Unlike it's showier cousins found at Stonehenge etc, the stones are surprisingly small. No superhuman efforts here - the stones are roughly hewn, and none stand more than 5ft tall. While that might invite unflattering comparisons with some of the bigger (and better known) sacred sites, it does lend the circle a certain human-scaled charm.
The site also has greater power when its antiquity is considered. Archaelogists suppose the circle to have been erected around 3200BC - or possibly even earlier. This puts it among the very earliest of European monuments.
It may be its very antiquity that explains various features which set Castlerigg apart from some other stone circles. There are, for example, no obvious astronomical alignments to speak of - the best that can be claimed is that the sun rises over a nearby hill (Threlkeld Knott) at the Autumn equinox. With between 38 and 42 stones in the circle, it is also unsurprising that some have found other alignments at other times of year. However, there is no irrefutable connection with archeoastronomy.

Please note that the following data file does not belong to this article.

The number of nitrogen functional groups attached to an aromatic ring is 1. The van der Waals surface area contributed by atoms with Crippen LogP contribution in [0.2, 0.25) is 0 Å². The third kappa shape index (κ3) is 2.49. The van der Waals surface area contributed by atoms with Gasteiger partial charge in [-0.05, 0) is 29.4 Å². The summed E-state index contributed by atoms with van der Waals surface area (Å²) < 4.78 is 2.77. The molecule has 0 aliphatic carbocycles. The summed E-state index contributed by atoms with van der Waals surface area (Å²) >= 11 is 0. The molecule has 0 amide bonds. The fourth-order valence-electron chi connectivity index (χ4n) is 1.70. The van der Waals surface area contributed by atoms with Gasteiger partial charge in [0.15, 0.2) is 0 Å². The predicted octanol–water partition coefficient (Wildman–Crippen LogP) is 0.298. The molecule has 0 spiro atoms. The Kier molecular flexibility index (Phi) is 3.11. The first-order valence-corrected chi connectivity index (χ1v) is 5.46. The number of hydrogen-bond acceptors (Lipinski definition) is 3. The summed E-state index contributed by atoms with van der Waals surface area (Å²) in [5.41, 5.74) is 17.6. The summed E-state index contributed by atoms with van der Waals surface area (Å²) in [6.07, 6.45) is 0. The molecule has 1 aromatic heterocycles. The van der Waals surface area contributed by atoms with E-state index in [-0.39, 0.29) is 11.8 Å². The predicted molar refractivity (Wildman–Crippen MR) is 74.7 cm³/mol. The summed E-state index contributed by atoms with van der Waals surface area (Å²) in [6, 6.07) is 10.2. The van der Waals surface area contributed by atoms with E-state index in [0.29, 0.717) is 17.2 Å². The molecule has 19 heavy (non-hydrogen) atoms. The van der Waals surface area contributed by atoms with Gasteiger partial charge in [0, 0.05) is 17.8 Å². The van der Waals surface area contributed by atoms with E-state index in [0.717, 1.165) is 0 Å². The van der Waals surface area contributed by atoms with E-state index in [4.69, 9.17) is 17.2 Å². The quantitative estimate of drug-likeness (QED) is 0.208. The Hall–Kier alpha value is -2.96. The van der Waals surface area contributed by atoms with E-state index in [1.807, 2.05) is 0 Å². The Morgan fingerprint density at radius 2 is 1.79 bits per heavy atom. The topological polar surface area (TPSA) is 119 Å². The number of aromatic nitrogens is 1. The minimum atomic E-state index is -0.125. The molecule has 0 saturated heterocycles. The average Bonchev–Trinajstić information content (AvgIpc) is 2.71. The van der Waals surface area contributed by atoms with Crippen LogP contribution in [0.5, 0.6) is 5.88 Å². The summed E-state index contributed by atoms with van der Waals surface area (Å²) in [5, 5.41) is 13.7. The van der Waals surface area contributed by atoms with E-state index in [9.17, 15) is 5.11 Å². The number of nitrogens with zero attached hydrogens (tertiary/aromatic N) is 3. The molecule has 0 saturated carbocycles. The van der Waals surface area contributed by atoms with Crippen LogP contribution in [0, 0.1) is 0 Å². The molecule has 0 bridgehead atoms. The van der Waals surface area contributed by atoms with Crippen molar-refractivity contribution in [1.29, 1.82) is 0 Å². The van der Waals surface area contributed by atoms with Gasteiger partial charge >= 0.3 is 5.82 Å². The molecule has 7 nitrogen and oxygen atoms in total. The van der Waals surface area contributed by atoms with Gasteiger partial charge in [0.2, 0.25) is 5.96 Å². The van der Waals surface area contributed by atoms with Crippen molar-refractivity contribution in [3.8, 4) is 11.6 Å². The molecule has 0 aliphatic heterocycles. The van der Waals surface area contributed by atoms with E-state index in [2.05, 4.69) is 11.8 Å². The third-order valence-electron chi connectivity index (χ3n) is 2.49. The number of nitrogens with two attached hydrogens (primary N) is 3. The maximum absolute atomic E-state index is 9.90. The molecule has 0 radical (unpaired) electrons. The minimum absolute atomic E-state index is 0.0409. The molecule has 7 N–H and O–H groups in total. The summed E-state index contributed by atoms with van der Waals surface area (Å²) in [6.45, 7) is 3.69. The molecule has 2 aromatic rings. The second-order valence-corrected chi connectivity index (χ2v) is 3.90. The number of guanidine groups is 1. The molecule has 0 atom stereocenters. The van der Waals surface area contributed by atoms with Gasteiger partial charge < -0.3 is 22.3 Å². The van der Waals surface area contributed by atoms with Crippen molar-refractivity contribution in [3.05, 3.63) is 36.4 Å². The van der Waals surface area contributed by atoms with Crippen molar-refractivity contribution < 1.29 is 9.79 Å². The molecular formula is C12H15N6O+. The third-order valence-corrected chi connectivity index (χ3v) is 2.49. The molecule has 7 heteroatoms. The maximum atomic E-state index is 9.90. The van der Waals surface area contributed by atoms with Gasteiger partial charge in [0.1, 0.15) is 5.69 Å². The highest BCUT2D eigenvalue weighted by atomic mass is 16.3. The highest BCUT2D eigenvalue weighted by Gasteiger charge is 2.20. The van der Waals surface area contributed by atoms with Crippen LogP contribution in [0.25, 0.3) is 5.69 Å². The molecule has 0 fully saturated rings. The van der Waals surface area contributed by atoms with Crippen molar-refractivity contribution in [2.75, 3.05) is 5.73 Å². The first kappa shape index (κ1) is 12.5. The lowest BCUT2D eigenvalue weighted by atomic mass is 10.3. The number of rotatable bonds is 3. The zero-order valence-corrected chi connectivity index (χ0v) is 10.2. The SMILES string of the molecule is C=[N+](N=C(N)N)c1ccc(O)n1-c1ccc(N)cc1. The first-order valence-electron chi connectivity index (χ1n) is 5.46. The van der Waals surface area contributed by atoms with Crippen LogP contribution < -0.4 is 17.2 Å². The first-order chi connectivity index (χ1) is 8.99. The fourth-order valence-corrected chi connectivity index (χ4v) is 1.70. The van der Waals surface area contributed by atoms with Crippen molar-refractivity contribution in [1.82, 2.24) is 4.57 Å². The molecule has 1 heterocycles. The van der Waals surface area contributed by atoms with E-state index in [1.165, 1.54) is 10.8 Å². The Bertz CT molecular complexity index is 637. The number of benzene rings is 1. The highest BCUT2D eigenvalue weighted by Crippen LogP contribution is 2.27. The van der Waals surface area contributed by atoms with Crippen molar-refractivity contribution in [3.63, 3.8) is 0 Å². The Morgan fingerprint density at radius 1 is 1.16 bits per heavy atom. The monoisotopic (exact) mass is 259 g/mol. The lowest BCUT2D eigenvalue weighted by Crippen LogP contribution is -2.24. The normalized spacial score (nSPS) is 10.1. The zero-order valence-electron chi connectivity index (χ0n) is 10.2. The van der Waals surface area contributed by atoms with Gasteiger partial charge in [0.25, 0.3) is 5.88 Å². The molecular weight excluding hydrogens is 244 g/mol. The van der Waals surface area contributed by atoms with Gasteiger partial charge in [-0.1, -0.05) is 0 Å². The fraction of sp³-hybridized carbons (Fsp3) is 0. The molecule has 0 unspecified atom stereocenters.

Furthermore, there seems to have been little in the way of stonework carried out on the stones themselves. Indeed, another stone that had been buried (evidenced by the marks of a plough) nearby is variously ascribed to the circle or listed as a nearby boulder as there is nothing to distinguish it from the stones that definitely belong to the site.